Today, the New Hampshire Department of Health and Human Services announced the opening of a pre-registration process for the therapeutic use of cannabis program. The announcement, which appears on the department’s website, explains that patients and their designated caregivers may now submit their applications and that dispensaries are expected to open in the first quarter of 2016. The application forms are now available online.
Unfortunately, the department still says it will not begin issuing ID cards until the first dispensary is ready to open. This means patients could continue to be without legal protections for several more months. However, at least it is now possible for patients to submit applications rather than simply waiting for the program to become operational.
We encourage patients to pre-register, as this will reduce the chances the department will experience a backlog when it begins issuing ID cards.
Please share this news with your friends and family, and especially with any patients you know who have been waiting to benefit from this program.
The rollout of Massachusetts’ medical marijuana program has been proceeding more slowly than anticipated, but a major milestone was reached last week with the approval of 11 dispensary applications. The Department of Public Health granted eleven provisional certificates on Friday, and it’s possible that some of the approved dispensaries will be ready to serve patients before the end of this year.
The department had previously given preliminary approval to 20 applicants, but, after further review of the applications, nine were rejected. Massachusetts’ law authorizes up to 35 dispensaries, so these rejected applicants and others will be allowed to reapply in 2015.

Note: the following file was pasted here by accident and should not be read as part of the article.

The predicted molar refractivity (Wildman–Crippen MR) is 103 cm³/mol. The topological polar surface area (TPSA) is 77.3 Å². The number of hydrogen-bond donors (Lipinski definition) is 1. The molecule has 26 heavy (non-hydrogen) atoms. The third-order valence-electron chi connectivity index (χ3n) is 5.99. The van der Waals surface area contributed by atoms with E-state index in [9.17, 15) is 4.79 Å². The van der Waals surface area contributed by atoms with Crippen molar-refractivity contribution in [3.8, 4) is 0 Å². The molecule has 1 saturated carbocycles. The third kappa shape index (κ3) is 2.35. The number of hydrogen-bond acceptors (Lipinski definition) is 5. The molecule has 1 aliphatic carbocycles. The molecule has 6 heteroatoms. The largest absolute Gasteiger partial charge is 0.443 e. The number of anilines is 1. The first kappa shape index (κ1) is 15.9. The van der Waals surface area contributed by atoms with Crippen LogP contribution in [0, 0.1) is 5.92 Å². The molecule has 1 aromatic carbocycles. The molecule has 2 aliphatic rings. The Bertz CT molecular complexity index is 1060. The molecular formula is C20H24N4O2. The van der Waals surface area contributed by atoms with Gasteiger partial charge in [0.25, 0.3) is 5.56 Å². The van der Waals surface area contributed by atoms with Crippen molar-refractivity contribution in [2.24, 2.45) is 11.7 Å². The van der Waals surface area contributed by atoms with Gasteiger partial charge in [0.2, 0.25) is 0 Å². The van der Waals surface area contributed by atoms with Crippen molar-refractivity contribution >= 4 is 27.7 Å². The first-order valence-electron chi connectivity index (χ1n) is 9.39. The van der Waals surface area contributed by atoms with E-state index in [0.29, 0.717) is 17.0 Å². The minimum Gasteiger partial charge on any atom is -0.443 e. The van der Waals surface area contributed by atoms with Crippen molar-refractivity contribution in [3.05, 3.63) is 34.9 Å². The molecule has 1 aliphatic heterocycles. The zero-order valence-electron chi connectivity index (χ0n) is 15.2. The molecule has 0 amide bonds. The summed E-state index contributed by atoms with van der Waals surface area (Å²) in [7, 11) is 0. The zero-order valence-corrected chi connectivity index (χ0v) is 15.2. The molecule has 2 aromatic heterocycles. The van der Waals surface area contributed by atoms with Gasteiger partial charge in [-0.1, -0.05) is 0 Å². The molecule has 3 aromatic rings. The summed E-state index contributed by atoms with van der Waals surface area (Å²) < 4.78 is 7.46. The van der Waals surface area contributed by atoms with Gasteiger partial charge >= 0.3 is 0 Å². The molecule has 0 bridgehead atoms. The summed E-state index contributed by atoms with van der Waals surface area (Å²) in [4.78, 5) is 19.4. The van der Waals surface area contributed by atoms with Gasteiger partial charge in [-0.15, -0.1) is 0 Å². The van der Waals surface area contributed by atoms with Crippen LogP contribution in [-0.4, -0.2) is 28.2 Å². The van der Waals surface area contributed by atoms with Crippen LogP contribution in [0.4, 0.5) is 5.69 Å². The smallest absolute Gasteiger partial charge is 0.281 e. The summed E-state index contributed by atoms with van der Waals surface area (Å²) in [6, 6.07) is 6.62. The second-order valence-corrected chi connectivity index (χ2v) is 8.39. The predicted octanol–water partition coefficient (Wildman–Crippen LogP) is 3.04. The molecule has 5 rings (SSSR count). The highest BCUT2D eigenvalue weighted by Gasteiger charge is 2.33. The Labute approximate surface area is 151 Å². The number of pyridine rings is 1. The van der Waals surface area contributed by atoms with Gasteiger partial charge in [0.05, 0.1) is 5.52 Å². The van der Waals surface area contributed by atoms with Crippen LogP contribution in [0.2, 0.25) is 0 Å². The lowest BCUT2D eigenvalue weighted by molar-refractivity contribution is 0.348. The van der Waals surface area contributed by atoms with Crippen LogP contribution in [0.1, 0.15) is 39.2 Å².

Additionally, it’s disappointing that the state has not yet made it possible for patients to apply for ID cards. However, with dispensaries planning to open in only a matter of months, it seems likely that the ID card issue will soon be resolved.
Yesterday morning, after meeting with Gov. Hassan’s policy advisors, a special committee of seven representatives and senators agreed on the final language of HB 573 that will move medical marijuana forward to Gov. Hassan’s desk.
Then, Gov. Hassan issued a formal statement indicating that she intends to sign the bill after it is approved one last time by the House and Senate. She said the compromise “addresses the concerns that I have heard and expressed throughout this session, and provides the level of regulation needed for the use of medical marijuana…. I encourage the full legislature to pass this compromise so I can sign this legislation into law."
Sadly, Gov. Hassan was not willing to agree to any significant changes, so only minor improvements were made by the committee. Home cultivation will remain a felony under all circumstances, and patients will have no legal protections until ID cards are issued (which could take up to 19 months).
Despite these imperfections, we are very pleased that New Hampshire will finally be moving forward with implementation of a medical marijuana law.
Medical marijuana patients living in California’s capital will finally be able to realize the full benefit of the state’s medical marijuana law.